The poppy has been a persistently beloved bloom over many years due to its unique appearance, bold colouring, and propensity to grow wildly and in abundance.
Poppy is the common name given to any flowering plant comprising the Papaver genus in the family Papaveraceae. There are approximately 70 species of poppy within the genus.
Poppies are quite distinct and can be identified by their large, ruffled petals that grow proudly on top of long, furry stalks. Poppies can reach heights of over a metre tall with flowers spanning up to fifteen centimetres in diameter. Typically, one flower grows per stem, and depending on the species, each flower has anywhere from four to six petals. Another element that makes the poppy unusual, is that it produces dozens of stamens when most flowers normally only have five.
Poppies can also be characterised by their nodding flower buds and the production of milky sap.
Poppies come in a wide range of colours, such as pink, red, yellow, orange, purple, white, and blue. The blooms of poppies can also be multi-coloured, pastel, or have beautiful gradients from dark to light or vice versa.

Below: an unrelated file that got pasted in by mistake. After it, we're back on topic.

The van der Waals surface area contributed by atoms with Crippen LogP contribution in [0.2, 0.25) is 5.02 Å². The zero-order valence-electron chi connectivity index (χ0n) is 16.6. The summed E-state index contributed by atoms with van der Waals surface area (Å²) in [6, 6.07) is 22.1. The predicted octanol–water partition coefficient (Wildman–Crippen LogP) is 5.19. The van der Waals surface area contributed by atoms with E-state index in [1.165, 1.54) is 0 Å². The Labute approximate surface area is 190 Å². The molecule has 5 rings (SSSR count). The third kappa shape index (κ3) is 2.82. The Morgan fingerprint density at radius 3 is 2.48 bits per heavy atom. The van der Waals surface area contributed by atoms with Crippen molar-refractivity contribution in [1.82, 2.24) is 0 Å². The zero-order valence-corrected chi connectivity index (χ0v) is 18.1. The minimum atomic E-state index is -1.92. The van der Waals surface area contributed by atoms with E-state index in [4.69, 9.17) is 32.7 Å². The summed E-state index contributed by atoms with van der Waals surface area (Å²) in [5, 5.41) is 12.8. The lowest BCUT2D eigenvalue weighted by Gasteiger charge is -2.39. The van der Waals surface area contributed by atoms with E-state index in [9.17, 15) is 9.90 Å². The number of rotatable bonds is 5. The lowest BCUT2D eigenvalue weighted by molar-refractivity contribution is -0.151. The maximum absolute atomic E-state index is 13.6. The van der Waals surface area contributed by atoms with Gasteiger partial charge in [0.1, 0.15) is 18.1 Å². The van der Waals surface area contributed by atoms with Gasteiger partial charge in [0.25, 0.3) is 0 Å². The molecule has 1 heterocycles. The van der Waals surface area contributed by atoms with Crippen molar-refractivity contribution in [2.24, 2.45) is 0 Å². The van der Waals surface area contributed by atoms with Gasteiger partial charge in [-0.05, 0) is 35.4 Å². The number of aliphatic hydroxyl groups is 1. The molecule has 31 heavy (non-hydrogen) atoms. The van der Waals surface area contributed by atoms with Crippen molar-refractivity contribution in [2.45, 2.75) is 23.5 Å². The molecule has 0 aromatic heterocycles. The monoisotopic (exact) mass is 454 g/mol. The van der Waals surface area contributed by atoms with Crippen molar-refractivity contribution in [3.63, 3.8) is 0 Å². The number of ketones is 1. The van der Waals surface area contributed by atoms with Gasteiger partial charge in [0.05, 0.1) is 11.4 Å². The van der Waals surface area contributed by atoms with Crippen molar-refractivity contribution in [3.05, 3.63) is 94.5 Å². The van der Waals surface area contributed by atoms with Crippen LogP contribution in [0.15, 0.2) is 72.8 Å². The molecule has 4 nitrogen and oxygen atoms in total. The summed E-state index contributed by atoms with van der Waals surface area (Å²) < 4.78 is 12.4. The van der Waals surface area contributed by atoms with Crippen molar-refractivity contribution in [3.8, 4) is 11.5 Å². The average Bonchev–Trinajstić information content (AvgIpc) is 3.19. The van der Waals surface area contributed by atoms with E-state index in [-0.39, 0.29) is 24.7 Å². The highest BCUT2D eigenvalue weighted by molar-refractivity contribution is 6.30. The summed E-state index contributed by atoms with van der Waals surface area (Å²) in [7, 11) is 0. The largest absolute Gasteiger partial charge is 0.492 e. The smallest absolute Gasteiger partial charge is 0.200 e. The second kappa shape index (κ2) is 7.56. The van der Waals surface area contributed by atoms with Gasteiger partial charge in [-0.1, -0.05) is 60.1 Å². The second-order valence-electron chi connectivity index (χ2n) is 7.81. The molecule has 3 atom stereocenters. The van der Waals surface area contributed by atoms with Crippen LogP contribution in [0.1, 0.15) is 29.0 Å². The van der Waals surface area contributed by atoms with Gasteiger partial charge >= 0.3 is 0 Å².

The gorgeous combination of these distinctive elements have secured poppies as the go-to for many.
The Poppy Through The Eyes of Irving Penn
No one saw and appreciated the structural beauty of the humble poppy, quite like Irving Penn. Irving Penn was a prolific American photographer well known for his fashion, portrait, and still life work. He was highly sought after in many spheres, as he had the unique ability to capture and celebrate a more unconventional aspect of his subject’s beauty - one that was truer to life. His style was simple, intimate and highly focused on showcasing structure and texture.
Penn’s acclaimed work with flowers began in 1967, when he was commissioned to photograph a still life series centred on flowers for Vogue’s December edition. Penn became enamoured by their charm and blooms continued to be a major pillar of his work until he passed away in 2009.
Prior to his series, flowers were typically photographed in absolutely perfect states, gaudy plumes, with noisy backgrounds and highly saturated colours. Irving Penn’s depictions were radical for the time as they departed significantly from this usual imagery. Through his photographic prowess, Penn provided audiences with a new lens to view popular blooms, in particular the poppy.
Penn recognised the allure of the poppy in all its stages, and strived to highlight the haunting beauty of its gradual decay. In all of Penn’s work surrounding poppies, his purist photographic philosophy and strong ‘less is more’ aesthetic can be clearly observed. Penn completely stripped back the focus to the poppy with austere backgrounds and opted for moodier colouring to communicate the honesty and elegance in the poppies demise. This vision was further emphasised through Penn’s preference for directing the viewer’s attention to a single poppy.
Penn invited audiences to understand popular blooms, like poppies, on a more nuanced level and encouraged them to truly appreciate their ephemeral existence.